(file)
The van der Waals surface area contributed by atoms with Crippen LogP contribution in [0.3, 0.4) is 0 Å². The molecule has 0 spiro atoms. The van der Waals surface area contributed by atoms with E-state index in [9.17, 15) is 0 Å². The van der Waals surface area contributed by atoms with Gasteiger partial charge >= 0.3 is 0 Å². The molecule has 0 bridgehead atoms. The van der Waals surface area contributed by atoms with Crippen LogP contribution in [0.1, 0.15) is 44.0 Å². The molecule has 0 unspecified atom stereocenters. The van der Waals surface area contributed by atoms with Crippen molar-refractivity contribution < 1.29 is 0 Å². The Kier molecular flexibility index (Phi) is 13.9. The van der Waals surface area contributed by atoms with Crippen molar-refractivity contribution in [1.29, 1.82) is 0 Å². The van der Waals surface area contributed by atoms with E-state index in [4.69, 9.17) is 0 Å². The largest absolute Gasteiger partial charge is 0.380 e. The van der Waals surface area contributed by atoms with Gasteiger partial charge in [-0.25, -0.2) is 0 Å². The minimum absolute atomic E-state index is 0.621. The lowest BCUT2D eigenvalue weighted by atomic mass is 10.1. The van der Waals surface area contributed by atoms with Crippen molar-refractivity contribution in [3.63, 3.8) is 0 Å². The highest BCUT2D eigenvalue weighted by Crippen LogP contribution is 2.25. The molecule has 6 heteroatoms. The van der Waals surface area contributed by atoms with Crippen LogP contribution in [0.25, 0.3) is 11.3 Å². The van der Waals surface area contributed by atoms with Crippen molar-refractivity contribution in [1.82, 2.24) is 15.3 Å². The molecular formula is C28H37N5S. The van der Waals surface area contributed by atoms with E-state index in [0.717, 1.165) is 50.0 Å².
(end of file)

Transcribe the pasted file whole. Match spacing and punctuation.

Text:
The van der Waals surface area contributed by atoms with Crippen LogP contribution in [0.3, 0.4) is 0 Å². The molecule has 0 spiro atoms. The van der Waals surface area contributed by atoms with E-state index in [9.17, 15) is 0 Å². The van der Waals surface area contributed by atoms with Gasteiger partial charge >= 0.3 is 0 Å². The molecule has 0 bridgehead atoms. The van der Waals surface area contributed by atoms with Crippen LogP contribution in [0.1, 0.15) is 44.0 Å². The molecule has 0 unspecified atom stereocenters. The van der Waals surface area contributed by atoms with Crippen molar-refractivity contribution < 1.29 is 0 Å². The Kier molecular flexibility index (Phi) is 13.9. The van der Waals surface area contributed by atoms with Crippen molar-refractivity contribution in [1.29, 1.82) is 0 Å². The van der Waals surface area contributed by atoms with E-state index in [4.69, 9.17) is 0 Å². The largest absolute Gasteiger partial charge is 0.380 e. The van der Waals surface area contributed by atoms with Gasteiger partial charge in [-0.25, -0.2) is 0 Å². The minimum absolute atomic E-state index is 0.621. The lowest BCUT2D eigenvalue weighted by atomic mass is 10.1. The van der Waals surface area contributed by atoms with Crippen molar-refractivity contribution in [3.63, 3.8) is 0 Å². The highest BCUT2D eigenvalue weighted by Crippen LogP contribution is 2.25. The molecule has 6 heteroatoms. The van der Waals surface area contributed by atoms with Crippen LogP contribution in [0.25, 0.3) is 11.3 Å². The van der Waals surface area contributed by atoms with Crippen molar-refractivity contribution in [1.82, 2.24) is 15.3 Å². The molecular formula is C28H37N5S. The van der Waals surface area contributed by atoms with E-state index in [0.717, 1.165) is 50.0 Å².